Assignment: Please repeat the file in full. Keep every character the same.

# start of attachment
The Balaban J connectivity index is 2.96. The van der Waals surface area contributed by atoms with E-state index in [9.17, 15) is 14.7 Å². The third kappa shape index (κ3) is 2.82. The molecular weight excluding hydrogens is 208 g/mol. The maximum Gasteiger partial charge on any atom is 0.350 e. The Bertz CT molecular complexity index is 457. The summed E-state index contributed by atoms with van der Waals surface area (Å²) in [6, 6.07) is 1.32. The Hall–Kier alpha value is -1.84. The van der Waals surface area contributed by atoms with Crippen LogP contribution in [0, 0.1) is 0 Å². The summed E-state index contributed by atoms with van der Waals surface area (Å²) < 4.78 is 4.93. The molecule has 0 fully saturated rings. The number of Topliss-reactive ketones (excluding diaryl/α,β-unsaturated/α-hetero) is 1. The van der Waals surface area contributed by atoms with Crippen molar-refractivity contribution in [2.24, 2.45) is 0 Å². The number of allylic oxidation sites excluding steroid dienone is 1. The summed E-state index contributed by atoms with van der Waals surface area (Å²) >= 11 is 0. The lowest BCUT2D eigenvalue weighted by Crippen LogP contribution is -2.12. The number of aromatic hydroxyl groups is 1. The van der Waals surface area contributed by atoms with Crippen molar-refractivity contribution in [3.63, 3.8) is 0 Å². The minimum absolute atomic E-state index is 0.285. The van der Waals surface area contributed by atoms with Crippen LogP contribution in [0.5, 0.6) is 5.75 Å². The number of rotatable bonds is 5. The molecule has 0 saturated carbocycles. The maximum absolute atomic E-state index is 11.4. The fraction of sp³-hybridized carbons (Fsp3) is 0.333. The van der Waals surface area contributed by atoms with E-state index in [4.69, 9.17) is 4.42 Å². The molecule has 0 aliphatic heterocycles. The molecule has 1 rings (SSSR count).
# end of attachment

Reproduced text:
The Balaban J connectivity index is 2.96. The van der Waals surface area contributed by atoms with E-state index in [9.17, 15) is 14.7 Å². The third kappa shape index (κ3) is 2.82. The molecular weight excluding hydrogens is 208 g/mol. The maximum Gasteiger partial charge on any atom is 0.350 e. The Bertz CT molecular complexity index is 457. The summed E-state index contributed by atoms with van der Waals surface area (Å²) in [6, 6.07) is 1.32. The Hall–Kier alpha value is -1.84. The van der Waals surface area contributed by atoms with Crippen LogP contribution in [0, 0.1) is 0 Å². The summed E-state index contributed by atoms with van der Waals surface area (Å²) < 4.78 is 4.93. The molecule has 0 fully saturated rings. The number of Topliss-reactive ketones (excluding diaryl/α,β-unsaturated/α-hetero) is 1. The van der Waals surface area contributed by atoms with Crippen molar-refractivity contribution in [2.24, 2.45) is 0 Å². The number of allylic oxidation sites excluding steroid dienone is 1. The summed E-state index contributed by atoms with van der Waals surface area (Å²) >= 11 is 0. The lowest BCUT2D eigenvalue weighted by Crippen LogP contribution is -2.12. The number of aromatic hydroxyl groups is 1. The van der Waals surface area contributed by atoms with Crippen molar-refractivity contribution in [3.63, 3.8) is 0 Å². The minimum absolute atomic E-state index is 0.285. The van der Waals surface area contributed by atoms with Crippen LogP contribution in [0.5, 0.6) is 5.75 Å². The number of rotatable bonds is 5. The molecule has 0 saturated carbocycles. The maximum absolute atomic E-state index is 11.4. The fraction of sp³-hybridized carbons (Fsp3) is 0.333. The van der Waals surface area contributed by atoms with E-state index in [4.69, 9.17) is 4.42 Å². The molecule has 0 aliphatic heterocycles. The molecule has 1 rings (SSSR count).